Book Image

Julia Programming Projects

By : Adrian Salceanu
Book Image

Julia Programming Projects

By: Adrian Salceanu

Overview of this book

Julia is a new programming language that offers a unique combination of performance and productivity. Its powerful features, friendly syntax, and speed are attracting a growing number of adopters from Python, R, and Matlab, effectively raising the bar for modern general and scientific computing. After six years in the making, Julia has reached version 1.0. Now is the perfect time to learn it, due to its large-scale adoption across a wide range of domains, including fintech, biotech, education, and AI. Beginning with an introduction to the language, Julia Programming Projects goes on to illustrate how to analyze the Iris dataset using DataFrames. You will explore functions and the type system, methods, and multiple dispatch while building a web scraper and a web app. Next, you'll delve into machine learning, where you'll build a books recommender system. You will also see how to apply unsupervised machine learning to perform clustering on the San Francisco business database. After metaprogramming, the final chapters will discuss dates and time, time series analysis, visualization, and forecasting. We'll close with package development, documenting, testing and benchmarking. By the end of the book, you will have gained the practical knowledge to build real-world applications in Julia.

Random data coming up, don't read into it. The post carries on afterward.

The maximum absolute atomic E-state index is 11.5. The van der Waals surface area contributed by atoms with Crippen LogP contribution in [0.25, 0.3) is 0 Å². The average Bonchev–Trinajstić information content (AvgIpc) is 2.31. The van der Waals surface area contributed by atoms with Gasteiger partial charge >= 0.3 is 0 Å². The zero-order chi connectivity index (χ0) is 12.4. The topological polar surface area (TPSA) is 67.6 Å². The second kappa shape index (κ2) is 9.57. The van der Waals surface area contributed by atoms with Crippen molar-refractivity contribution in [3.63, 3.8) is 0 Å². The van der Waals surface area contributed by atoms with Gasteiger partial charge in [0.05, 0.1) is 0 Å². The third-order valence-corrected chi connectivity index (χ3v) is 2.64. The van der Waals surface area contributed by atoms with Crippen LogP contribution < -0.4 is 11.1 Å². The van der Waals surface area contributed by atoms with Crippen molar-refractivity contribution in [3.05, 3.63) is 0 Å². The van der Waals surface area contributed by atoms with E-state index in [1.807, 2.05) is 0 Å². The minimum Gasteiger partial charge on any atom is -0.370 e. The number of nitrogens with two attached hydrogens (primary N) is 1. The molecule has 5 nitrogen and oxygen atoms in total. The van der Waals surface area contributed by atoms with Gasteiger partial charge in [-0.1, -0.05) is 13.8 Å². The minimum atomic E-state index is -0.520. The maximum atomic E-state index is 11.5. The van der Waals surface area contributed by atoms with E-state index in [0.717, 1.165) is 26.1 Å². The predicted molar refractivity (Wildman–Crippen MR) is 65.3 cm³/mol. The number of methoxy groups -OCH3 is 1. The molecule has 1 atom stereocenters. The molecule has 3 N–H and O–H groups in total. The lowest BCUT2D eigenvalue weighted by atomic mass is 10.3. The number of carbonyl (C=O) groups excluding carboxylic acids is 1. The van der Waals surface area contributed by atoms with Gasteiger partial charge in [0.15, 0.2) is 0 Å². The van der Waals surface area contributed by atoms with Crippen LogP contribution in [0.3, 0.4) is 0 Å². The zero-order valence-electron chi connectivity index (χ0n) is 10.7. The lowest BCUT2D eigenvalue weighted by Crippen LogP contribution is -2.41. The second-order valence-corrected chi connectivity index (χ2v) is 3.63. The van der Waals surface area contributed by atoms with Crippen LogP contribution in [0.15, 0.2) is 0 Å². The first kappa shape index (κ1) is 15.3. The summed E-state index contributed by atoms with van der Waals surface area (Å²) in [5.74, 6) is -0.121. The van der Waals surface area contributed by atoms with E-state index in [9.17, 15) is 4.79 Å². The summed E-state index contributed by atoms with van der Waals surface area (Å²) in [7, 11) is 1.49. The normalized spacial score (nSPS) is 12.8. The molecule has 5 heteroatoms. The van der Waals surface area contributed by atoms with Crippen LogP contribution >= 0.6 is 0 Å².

Table of Contents (19 chapters)
Title Page
Copyright and Credits
About Packt


The dictionary, called Dict, is one of Julia's most powerful and versatile data structures. It's an associative collection—it associates keys with values. You can think of a Dict as a look-up table implementation—given a single piece of information, the key, it will return the corresponding value.

Constructing dictionaries

Creating an empty instance of a Dict is as simple as the following:

julia> d = Dict() 
Dict{Any,Any} with 0 entries

The information between the curly brackets, {Any,Any}, represents the types of keys and values of the Dict. Thus, the concrete type of a Dict itself is defined by the type of its keys and values. The compiler will do its best to infer the type of the collection from the types of its parts. In this case, since the dictionary was empty, no information could be inferred, so Julia defaulted to Any and Any.

An {Any,Any} type of Dict allows us to add any kind of data, indiscriminately. We can use the setindex! method to add a new key-value pair to the...